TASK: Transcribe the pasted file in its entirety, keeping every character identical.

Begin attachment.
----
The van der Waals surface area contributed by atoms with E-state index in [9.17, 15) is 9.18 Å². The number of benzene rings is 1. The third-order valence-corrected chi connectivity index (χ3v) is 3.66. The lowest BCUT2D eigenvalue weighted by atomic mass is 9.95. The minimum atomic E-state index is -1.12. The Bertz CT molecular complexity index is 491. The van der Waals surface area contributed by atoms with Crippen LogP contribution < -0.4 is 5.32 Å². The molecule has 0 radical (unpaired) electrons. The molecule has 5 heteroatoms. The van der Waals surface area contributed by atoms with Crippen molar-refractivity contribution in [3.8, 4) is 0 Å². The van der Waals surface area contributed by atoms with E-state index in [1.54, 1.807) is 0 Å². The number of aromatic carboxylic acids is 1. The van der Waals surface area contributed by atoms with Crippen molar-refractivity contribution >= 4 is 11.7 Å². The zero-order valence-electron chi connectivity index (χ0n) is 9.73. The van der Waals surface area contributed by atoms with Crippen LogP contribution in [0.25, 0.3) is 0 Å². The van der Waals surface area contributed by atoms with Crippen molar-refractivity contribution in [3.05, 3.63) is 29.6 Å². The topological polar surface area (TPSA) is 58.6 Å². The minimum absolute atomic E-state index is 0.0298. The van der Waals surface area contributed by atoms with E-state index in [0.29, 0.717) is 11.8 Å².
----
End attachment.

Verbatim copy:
The van der Waals surface area contributed by atoms with E-state index in [9.17, 15) is 9.18 Å². The number of benzene rings is 1. The third-order valence-corrected chi connectivity index (χ3v) is 3.66. The lowest BCUT2D eigenvalue weighted by atomic mass is 9.95. The minimum atomic E-state index is -1.12. The Bertz CT molecular complexity index is 491. The van der Waals surface area contributed by atoms with Crippen LogP contribution < -0.4 is 5.32 Å². The molecule has 0 radical (unpaired) electrons. The molecule has 5 heteroatoms. The van der Waals surface area contributed by atoms with Crippen molar-refractivity contribution in [3.8, 4) is 0 Å². The van der Waals surface area contributed by atoms with E-state index in [1.54, 1.807) is 0 Å². The number of aromatic carboxylic acids is 1. The van der Waals surface area contributed by atoms with Crippen molar-refractivity contribution >= 4 is 11.7 Å². The zero-order valence-electron chi connectivity index (χ0n) is 9.73. The van der Waals surface area contributed by atoms with Crippen LogP contribution in [0.25, 0.3) is 0 Å². The van der Waals surface area contributed by atoms with Crippen molar-refractivity contribution in [3.05, 3.63) is 29.6 Å². The topological polar surface area (TPSA) is 58.6 Å². The minimum absolute atomic E-state index is 0.0298. The van der Waals surface area contributed by atoms with E-state index in [0.29, 0.717) is 11.8 Å².